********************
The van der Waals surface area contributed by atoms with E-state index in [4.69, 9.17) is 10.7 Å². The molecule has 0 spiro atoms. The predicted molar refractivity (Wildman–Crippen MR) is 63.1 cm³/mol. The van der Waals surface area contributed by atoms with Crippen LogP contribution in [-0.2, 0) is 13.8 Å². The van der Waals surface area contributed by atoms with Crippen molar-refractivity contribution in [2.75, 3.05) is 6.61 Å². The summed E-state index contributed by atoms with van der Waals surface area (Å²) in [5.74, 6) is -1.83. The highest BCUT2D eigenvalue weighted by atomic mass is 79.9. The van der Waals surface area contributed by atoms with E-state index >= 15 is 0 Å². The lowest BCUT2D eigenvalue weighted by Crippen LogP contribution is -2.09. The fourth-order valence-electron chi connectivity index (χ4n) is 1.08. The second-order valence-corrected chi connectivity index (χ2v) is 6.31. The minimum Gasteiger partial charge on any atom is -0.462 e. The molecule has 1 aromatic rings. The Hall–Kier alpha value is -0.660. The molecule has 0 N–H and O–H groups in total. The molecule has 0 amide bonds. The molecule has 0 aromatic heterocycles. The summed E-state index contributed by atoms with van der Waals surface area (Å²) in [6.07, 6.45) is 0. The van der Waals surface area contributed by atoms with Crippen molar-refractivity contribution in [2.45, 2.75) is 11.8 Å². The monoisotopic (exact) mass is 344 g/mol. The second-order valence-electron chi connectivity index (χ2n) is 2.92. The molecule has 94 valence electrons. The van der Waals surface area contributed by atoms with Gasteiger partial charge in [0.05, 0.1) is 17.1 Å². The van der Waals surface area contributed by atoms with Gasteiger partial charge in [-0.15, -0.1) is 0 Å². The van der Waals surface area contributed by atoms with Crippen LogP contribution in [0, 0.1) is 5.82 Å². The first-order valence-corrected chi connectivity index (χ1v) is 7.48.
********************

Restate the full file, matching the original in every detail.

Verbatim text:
The van der Waals surface area contributed by atoms with E-state index in [4.69, 9.17) is 10.7 Å². The molecule has 0 spiro atoms. The predicted molar refractivity (Wildman–Crippen MR) is 63.1 cm³/mol. The van der Waals surface area contributed by atoms with Crippen LogP contribution in [-0.2, 0) is 13.8 Å². The van der Waals surface area contributed by atoms with Crippen molar-refractivity contribution in [2.75, 3.05) is 6.61 Å². The summed E-state index contributed by atoms with van der Waals surface area (Å²) in [5.74, 6) is -1.83. The highest BCUT2D eigenvalue weighted by atomic mass is 79.9. The van der Waals surface area contributed by atoms with E-state index >= 15 is 0 Å². The lowest BCUT2D eigenvalue weighted by Crippen LogP contribution is -2.09. The fourth-order valence-electron chi connectivity index (χ4n) is 1.08. The second-order valence-corrected chi connectivity index (χ2v) is 6.31. The minimum Gasteiger partial charge on any atom is -0.462 e. The molecule has 1 aromatic rings. The Hall–Kier alpha value is -0.660. The molecule has 0 N–H and O–H groups in total. The molecule has 0 amide bonds. The molecule has 0 aromatic heterocycles. The summed E-state index contributed by atoms with van der Waals surface area (Å²) in [6.07, 6.45) is 0. The van der Waals surface area contributed by atoms with Crippen molar-refractivity contribution in [2.45, 2.75) is 11.8 Å². The monoisotopic (exact) mass is 344 g/mol. The second-order valence-electron chi connectivity index (χ2n) is 2.92. The molecule has 94 valence electrons. The van der Waals surface area contributed by atoms with Gasteiger partial charge in [0.05, 0.1) is 17.1 Å². The van der Waals surface area contributed by atoms with Gasteiger partial charge in [-0.15, -0.1) is 0 Å². The van der Waals surface area contributed by atoms with Crippen LogP contribution in [0, 0.1) is 5.82 Å². The first-order valence-corrected chi connectivity index (χ1v) is 7.48.